Thursday, December 23, 2010

Black Rhinoceros

There are currently five extant species of Rhinoceros in the world. White Rhinoceros and Black Rhinoceros are recognized as African Rhinos while Indian Rhinoceros (or Greater One-horned Rhinoceros), Javan Rhinoceros and Sumatran Rhinoceros are the Asian Rhinos. Among them, Black, Javan and Sumatran Rhinos are categorised as critically endangered according to the IUCN Redlist. Javan Rhino is particularly rare, maybe one of the rarest animals in the world, that less than a hundred is left on the planet. There are two disjunct populations of them in which 28-56 individuals are estimated in Ujung Kulon National Park, Java, Indonesia and no more than 8 individuals in Cat Tien National Park, Vietnam (WWF, 2010).

The species shown here is Black Rhinoceros (Diceros bicornis) taken in Masai Mara national park, Kenya in 2009. The reserve together with the neighbouring Serengeti national park form one of the major unfenced areas for the Rhinoceros to live in. A recent study conducted a census by aerial reconnaissance surveys and estimated that there are about 461 individuals in these two nature reserves (Metzger et al., 2007). As a whole, IUCN SSC African Rhino Specialist Group (2008) estimated that there are a total of 4180 wild individuals in 2007 and the population trend is kept increasing.

Black Rhinoceros has once been very abundant but its number dropped drastically between 1970 and 1992 by 96% due to illegal hunting (WWF, 2010)! Demands from Middle East for ornamental uses and Asian countries for traditional medicines are the major threats to the species (that is also why the Asian Rhinos are particularly endangered). Warfare among the African countries makes its conservation difficult too.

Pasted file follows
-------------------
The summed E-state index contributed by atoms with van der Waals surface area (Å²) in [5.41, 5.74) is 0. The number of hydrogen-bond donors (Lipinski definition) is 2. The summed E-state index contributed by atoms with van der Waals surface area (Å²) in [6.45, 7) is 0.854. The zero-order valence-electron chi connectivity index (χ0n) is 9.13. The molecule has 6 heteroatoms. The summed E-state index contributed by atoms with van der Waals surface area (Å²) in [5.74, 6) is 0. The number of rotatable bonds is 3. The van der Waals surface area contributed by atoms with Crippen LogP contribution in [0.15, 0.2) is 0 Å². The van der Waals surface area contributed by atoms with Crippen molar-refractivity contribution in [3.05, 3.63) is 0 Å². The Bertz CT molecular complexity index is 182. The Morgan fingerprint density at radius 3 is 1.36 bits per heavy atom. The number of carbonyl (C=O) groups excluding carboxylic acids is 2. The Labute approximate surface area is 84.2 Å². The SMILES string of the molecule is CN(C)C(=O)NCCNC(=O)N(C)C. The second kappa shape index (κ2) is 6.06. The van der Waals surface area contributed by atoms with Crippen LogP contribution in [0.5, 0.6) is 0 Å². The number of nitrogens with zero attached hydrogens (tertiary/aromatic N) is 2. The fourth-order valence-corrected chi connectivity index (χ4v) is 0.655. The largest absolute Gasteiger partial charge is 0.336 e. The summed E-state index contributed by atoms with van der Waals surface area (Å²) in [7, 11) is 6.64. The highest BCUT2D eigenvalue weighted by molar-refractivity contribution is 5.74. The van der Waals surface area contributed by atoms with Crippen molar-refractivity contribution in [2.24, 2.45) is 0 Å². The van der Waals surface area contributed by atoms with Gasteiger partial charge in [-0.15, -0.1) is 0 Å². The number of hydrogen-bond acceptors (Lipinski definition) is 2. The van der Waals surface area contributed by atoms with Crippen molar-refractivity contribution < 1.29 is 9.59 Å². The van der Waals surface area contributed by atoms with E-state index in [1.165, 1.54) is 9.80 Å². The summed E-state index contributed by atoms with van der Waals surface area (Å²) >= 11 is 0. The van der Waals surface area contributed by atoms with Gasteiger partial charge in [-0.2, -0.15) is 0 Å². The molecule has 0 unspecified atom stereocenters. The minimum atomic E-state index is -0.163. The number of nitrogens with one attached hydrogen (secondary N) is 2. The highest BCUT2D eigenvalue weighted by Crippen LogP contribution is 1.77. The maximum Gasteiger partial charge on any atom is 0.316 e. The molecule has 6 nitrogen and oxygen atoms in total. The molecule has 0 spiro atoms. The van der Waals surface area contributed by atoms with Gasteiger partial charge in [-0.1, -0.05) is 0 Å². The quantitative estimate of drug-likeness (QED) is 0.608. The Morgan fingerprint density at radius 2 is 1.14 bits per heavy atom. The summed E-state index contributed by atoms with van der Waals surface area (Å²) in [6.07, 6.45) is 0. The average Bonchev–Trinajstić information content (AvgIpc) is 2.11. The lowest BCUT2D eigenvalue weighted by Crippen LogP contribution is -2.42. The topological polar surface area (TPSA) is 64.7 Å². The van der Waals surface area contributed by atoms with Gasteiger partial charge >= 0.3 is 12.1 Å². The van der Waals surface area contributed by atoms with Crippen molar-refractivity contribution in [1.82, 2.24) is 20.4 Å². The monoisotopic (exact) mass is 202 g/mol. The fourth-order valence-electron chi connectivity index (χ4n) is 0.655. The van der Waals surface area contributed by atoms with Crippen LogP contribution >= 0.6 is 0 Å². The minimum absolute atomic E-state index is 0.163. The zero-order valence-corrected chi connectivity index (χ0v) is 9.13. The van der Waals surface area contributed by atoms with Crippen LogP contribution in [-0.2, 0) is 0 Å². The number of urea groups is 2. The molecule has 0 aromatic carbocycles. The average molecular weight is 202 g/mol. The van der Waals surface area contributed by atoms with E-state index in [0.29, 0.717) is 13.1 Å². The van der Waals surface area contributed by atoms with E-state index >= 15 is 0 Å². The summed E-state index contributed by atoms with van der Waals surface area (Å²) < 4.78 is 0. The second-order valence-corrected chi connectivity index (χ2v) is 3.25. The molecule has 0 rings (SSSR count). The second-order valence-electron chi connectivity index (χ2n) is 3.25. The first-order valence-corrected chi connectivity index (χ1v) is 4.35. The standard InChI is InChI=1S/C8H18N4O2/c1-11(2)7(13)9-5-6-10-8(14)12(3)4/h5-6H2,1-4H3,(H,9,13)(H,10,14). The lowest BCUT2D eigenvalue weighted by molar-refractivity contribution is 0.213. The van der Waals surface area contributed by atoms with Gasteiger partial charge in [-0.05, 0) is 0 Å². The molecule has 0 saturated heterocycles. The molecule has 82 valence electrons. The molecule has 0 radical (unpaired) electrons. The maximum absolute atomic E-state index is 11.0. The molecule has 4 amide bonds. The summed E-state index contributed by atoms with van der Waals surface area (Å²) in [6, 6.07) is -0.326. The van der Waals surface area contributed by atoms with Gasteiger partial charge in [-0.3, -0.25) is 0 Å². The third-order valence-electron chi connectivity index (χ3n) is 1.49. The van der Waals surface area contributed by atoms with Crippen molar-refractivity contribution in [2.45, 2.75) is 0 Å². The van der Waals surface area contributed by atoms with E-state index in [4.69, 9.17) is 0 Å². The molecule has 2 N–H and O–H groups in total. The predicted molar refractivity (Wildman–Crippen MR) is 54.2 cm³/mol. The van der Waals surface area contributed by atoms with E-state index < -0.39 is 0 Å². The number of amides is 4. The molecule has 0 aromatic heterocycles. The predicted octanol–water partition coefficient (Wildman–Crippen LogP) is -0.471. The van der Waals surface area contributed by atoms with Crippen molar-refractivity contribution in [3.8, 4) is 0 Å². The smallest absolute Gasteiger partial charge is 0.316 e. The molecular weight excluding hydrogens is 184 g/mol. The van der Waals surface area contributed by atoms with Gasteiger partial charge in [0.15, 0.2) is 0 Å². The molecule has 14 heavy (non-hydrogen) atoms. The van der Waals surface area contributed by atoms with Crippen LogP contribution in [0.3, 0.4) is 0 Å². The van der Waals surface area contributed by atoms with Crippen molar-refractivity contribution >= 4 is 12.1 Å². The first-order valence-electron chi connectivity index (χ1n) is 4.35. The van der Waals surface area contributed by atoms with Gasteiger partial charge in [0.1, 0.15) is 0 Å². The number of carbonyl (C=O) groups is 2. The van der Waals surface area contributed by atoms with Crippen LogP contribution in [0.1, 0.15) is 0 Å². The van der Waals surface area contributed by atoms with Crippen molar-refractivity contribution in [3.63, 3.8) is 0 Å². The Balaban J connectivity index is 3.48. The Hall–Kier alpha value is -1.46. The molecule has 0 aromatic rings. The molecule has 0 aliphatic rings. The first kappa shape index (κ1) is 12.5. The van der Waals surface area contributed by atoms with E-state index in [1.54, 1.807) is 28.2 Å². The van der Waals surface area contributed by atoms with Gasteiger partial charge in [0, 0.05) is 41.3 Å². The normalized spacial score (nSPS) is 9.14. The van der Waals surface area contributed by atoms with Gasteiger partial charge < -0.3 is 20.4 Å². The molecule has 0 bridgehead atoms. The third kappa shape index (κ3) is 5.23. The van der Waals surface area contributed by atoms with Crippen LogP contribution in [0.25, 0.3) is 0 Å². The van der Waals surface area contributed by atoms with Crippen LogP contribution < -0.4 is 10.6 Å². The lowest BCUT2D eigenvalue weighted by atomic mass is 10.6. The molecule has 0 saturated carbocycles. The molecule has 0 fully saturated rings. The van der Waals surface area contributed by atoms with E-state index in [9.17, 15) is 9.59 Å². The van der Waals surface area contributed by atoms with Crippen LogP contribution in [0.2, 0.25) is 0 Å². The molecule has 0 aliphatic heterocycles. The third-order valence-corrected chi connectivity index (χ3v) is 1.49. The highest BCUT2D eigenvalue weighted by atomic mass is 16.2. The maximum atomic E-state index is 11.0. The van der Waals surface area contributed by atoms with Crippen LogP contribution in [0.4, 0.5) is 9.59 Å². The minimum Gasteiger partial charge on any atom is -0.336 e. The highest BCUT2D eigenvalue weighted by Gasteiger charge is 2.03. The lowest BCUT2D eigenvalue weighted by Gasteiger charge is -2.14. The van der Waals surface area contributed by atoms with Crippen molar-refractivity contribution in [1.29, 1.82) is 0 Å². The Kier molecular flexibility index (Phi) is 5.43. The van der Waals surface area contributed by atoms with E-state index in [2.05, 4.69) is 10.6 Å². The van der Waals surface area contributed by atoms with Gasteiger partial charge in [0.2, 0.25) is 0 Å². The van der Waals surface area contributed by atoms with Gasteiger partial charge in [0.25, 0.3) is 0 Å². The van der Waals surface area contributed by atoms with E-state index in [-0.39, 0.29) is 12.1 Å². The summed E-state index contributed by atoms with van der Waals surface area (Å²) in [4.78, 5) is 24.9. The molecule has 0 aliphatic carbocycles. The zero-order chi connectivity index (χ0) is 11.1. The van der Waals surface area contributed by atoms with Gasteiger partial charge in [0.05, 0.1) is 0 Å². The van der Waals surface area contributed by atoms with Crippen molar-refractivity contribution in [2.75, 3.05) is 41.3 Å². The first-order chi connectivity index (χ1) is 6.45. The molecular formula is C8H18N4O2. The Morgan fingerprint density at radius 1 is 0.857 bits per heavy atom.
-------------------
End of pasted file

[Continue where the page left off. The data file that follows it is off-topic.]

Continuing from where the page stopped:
Black Rhinoceros are indeed very susceptible to poaching as they are not only huge, but also due to their preference on habitats. They mainly inhabit and forage in grasslands and savannas which normally do not hide themselves in forests or other kind of shelters. They sometimes form group of up to 12 individuals which makes them easy to be killed off too.

I was lucky enough to see a mother with her calf wandering in the savanna in Masai Mara national park. Though I was so excited of seeing these rare magnificent animals in the wild, I was so worried of their fate in the meantime as illegal poaching is still serious in Africa.

"How are they?" I am thinking.

Good luck!

IUCN SSC African Rhino Specialist Group. 2008. Diceros bicornis. In: IUCN 2010. IUCN Red List of Threatened Species. Version 2010.4. <>. Downloaded on 23 December 2010.
Metzger, K.L., A.R.E. Sinclair, K.L.I. Campbell, R. Hilborn, J.G.C. Hopcraft, S.A.R. Mduma and R.M. Reich. 2007. Using historical data to establish baselines for conservation: The black rhinoceros (Diceros bicornis) of the Serengeti as a case study. Biological Conservation 139: 358-374.
WWF. 2010. Rhinoceros. Available at <> Accessed on 23rd December 2010.

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